FAQs By Someone Facing A DUI Charge

What Happens From The Time Of Arrest And What Is A Typical Timeline For DUI Cases?

When it comes to a DUI, it is not too different to other cases. If you are pulled over, there is typically going to be an onsite investigation of some type. They may have you do a portable breath test; ask you if you have been drinking. They may have you do the field sobriety tests. In Arizona, they may have you take the HGN, which is the Horizontal Gaze Nystagmus test. The HGN is a test where you follow the pen to see if your eyeball twitches or bounces a bit which is typically a sign of impairment due to either alcohol or sometimes drugs. Sometimes, it is also a sign of neurological impairment that has nothing to do with those things. Therefore, they will typically do a full range of tests to kind of rule out other options.

Depending on the prosecution agency or the police department that makes the arrest, you could be cited and released in Arizona. You can have your car impounded at that time, you could be taken back to a police station where you would be booked and then released. They may take you to a police substation or a hospital to have your blood drawn. That is the time when you can also request your own independent tests be done or test the blood later, it will be preserved. From that point, you are going to be issued a court date, typically called the arraignment. At the arraignment, you will be read the charges against you and the judge will ask you to enter a guilty or not guilty plea.

After you enter your not guilty plea, you will be set to what is called a pretrial conference. Usually, pretrial conferences at the beginning of a discussion with the state, beginning of the review of the evidence, can be continued. There can be several pretrial conferences before you actually get to a position where you are either going to plea or proceed to trial. That is while the work is being done on the case in between those hearings. Finally, you can go to trial, be convicted or acquitted or you can enter into a plea agreement where you are stipulated to a punishment and you know exactly what is going to happen. That is the general timeline for DUI and fairly similar timeline for other misdemeanor type cases.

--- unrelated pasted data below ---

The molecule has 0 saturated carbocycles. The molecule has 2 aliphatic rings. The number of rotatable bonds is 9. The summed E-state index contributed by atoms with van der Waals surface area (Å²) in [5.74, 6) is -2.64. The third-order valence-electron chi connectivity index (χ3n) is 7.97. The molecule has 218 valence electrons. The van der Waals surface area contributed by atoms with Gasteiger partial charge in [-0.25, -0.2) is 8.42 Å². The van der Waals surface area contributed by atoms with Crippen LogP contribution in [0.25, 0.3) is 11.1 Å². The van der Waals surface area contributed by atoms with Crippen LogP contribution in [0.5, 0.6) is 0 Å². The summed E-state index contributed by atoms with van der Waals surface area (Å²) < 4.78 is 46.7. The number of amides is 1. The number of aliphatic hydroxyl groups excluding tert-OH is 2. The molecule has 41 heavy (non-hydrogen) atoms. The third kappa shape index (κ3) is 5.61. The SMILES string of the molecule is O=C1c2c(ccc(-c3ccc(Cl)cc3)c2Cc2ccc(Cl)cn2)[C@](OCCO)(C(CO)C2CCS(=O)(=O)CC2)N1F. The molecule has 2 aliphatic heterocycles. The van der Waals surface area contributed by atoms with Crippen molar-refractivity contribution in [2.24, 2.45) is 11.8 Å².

What Happens If Someone Has Refused A Breath Or A Blood Test?

Refusing a blood test in Arizona will ultimately lead to the police typically getting a search warrant for your blood, at which time you will not be able to refuse. Refusing the breath test in Arizona, no matter what, is an automatic year of suspension of your driver’s license, even if you have not been drinking. There is really no issue with the Breathalyzer as you have to consent to that. For the blood draw, you can try to fight it but if they are serious about getting it, they can get a search warrant signed by a judge and then they will be able to take that.

What Factors Would Enhance Or Aggravate A DUI Charge?

Most cases start with just the regular DUI over 0.08 or impaired to the slightest degree. Moving up to extreme DUIs, which are above 0.15, Super Extreme DUIs are above 0.20. Those are all misdemeanor offenses. From there, we move into aggravated or felony DUIs. Some of the reasons you can get an aggravated DUI include getting a DUI while driving on a suspended license, or getting a DUI while driving with a minor child in the back of your car. There are also aggravated DUI charges related to accidents and collisions as well. Therefore, anything that goes above and beyond some simple civil traffic offense that leads to a DUI investigation, can take you into the aggravated world.

Get Answers to Frequently Asked Questions by Someone Facing a DUI Charge in Arizona, or call the law office of Jared Allen PLLC for a FREE Initial Consultation at (602) 456-1982 and get the information and legal answers you’re seeking.

Jared Allen, Esq.

Get your questions answered - call me for your free, 20 min phone consultation (602) 456-1982.

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